• Learn flight operations with nationally recognized professors
  • Twyla Frazier was the crew scheduler during a three-hour simulation in the Aerospace NASA Flight Operations Lab
  • The newest DA40s in MTSU's fleet have automated flight control and synthetic vision technology
  • MTSU's 360-degree,
    wrap-around simulator
    provides an unequaled level of preparation for air traffic controllers

Aerospace, B.S.

Growing out of WWII pilot training on campus, MTSU's Aerospace department has become one of the nation's largest and most respected collegiate aviation programs. Whether you want to learn to fly the planes or to keep them safe both in the air and on the ground, there's no better place for your career to approach take off.

This program is approved for the Academic Common Market.

Bring order to the skies!

Bring order to the skies!

MTSU's Aerospace Department has one of the largest university Air Traffic Collegiate Training Initiative (AT-CTI) programs in the country. This program allows graduates to be recommended to the FAA for the final segment of Air Traffic Controller Training and hiring. (Any MTSU Aerospace student can enter the program.)

Raiders in the air

Raiders in the air

For some students, the sky's not the limit so much as it's the destination. The MTSU Flying Raiders was formed to compete in the National Intercollegiate Flying Association's (NIFA) competitions. In 1993, participation in the team was opened up to the whole University to get more than just aerospace competitors. As a result, one doesn't need an Aerospace major to join the Flying Raiders. (The current membership includes Physics and Engineering majors.)

Employers the world over recognize MTSU's Aerospace major as an elite program that produces the highest caliber graduates. Examples of career options include.

  • Air carrier pilot
  • Air carrier safety manager
  • Air carrier station manager
  • Air freight/cargo agent
  • Air freight/cargo pilot
  • Air taxi or charter pilot
  • Air traffic controller
  • Aircraft maintenance manager
  • Aircraft maintenance quality control technician
  • Airport operations manager
  • Airport safety manager
  • Aviation maintenance technician
  • Corporate pilot
  • Corporate flight planner
  • Fixed base operations (FBO) manager
  • Flight dispatcher
  • Flight Instructor
  • Flight operations analyst
  • Flight safety officer
  • Military Pilot
  • Regional Airline Pilot
  • UAV Operator

Employers of MTSU alumni include

  • Abel Aviation and Air Ambulance Inc. – Fort Pierce, FL
  • Airborne Express  – Seattle, WA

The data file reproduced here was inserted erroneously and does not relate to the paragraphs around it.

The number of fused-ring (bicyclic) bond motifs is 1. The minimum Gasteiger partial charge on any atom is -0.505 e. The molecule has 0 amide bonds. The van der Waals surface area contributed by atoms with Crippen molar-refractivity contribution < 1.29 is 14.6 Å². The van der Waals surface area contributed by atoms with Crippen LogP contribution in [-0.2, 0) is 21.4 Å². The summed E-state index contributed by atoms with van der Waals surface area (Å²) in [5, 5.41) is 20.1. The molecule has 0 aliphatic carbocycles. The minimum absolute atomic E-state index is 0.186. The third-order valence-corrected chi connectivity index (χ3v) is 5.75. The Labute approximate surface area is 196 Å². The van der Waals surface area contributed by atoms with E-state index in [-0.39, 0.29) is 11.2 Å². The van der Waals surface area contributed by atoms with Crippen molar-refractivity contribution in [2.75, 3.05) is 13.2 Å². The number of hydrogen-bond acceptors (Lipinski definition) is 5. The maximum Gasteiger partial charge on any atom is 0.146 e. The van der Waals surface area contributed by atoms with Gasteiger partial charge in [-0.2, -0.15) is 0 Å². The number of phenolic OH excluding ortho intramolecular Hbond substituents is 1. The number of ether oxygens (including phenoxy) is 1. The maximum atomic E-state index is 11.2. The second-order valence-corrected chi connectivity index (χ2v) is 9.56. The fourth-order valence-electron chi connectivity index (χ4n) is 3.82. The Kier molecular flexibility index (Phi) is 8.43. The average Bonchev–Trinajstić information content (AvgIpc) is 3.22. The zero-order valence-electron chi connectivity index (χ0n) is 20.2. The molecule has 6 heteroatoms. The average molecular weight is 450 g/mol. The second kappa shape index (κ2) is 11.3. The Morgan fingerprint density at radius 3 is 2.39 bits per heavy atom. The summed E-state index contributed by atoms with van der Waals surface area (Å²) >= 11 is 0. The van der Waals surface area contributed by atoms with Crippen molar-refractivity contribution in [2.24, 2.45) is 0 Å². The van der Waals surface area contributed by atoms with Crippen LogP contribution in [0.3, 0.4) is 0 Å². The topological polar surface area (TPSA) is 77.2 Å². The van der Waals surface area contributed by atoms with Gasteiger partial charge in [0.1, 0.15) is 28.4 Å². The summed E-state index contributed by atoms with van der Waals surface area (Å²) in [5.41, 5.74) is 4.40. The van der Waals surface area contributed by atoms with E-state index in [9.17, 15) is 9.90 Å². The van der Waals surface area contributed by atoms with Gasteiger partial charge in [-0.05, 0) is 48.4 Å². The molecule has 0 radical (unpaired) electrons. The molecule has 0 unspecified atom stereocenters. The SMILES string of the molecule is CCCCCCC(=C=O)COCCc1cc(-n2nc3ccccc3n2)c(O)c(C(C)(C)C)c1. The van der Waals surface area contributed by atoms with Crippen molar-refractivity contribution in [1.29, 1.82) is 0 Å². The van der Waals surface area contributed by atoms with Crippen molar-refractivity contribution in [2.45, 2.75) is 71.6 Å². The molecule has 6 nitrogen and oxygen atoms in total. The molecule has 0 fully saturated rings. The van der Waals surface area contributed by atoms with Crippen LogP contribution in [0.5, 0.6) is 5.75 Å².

• AirTran Airways – Orlando, FL
  • American Airlines – Fort Worth, TX
  • American Eagle Airlines – Fort Worth, TX
  • Atlantic Coast Airline – Dulles, VA
  • Averitt Express, Inc. – Cookeville, TN
  • Boeing Company – St. Louis, Mo
  • Carpenter Avionics – Smyrna, TN
  • Cessna Aircraft Company – Wichita, KS
  • Chautauqua Airlines, Inc. – Indianapolis, IN
  • Colemill Enterprises, Inc. – Nashville, TN
  • Comdata Corporation – Brentwood, TN
  • Continental Express – Houston, TX
  • Corporate Air Fleet – Nashville, TN
  • Corporate Flight Management – Smyrna, TN
  • Delta Airlines – Atlanta, GA
  • Dulles International Airport – Chantilly, VA
  • Emery Worldwide – Redwood City, CA
  • Evergreen International Airlines, Inc. – McMinnville, OR
  • ExpressJet – Houston, TX
  • FAA Air Traffic Control – Bridgeport, WV
  • FAA-Flight Standards District Office – Washington, DC
  • Federal Aviation Administration – Washington, DC
  • Fedex Express – Memphis, TN
  • Florida Division of Aeronautics – Tallahassee, FL
  • FFV Aerotech – Nashville, TN
  • Gemini Air Cargo – Dulles, VA
  • Great Lakes Airlines – Cheyenne, WY
  • Hartsfield – Jackson Atlanta International Airport – Atlanta, GA
  • Hawaiian Airlines – Honolulu, HI
  • Honda Aircraft Company – Greensboro, NC
  • Horizon Airlines – Seattle, WA
  • IBM – Armonk, NYInternational Flight Center – Miami, FL
  • Jet Solutions – Richardson, TX
  • Kalitta Flying Services – Morristown, TN
  • MetroJet – Hong Kong
  • Middle Tennessee State University – Murfreesboro, TN
  • Murfreesboro Municipal Airport – Murfreesboro, TN
  • Nashville International Airport – Nashville, TN
  • National Aeronautics and Space Administration
  • National Transportation Safety Board
  • Nortel Networks Inc. – Research Triangle Park, NC
  • Owensboro Daviess County Regional Airport – Owensboro, KY
  • Northwest Florida Beaches International Airport – Panama City Beach, FL
  • Paragon Air Express Inc. – Nashville, TN
  • Petroleum Helicopters Inc. – Lafayette, LA
  • Piper Aircraft Inc. – Vero Beach, FL
  • Provincetown-Boston Airlines – Provincetown, MA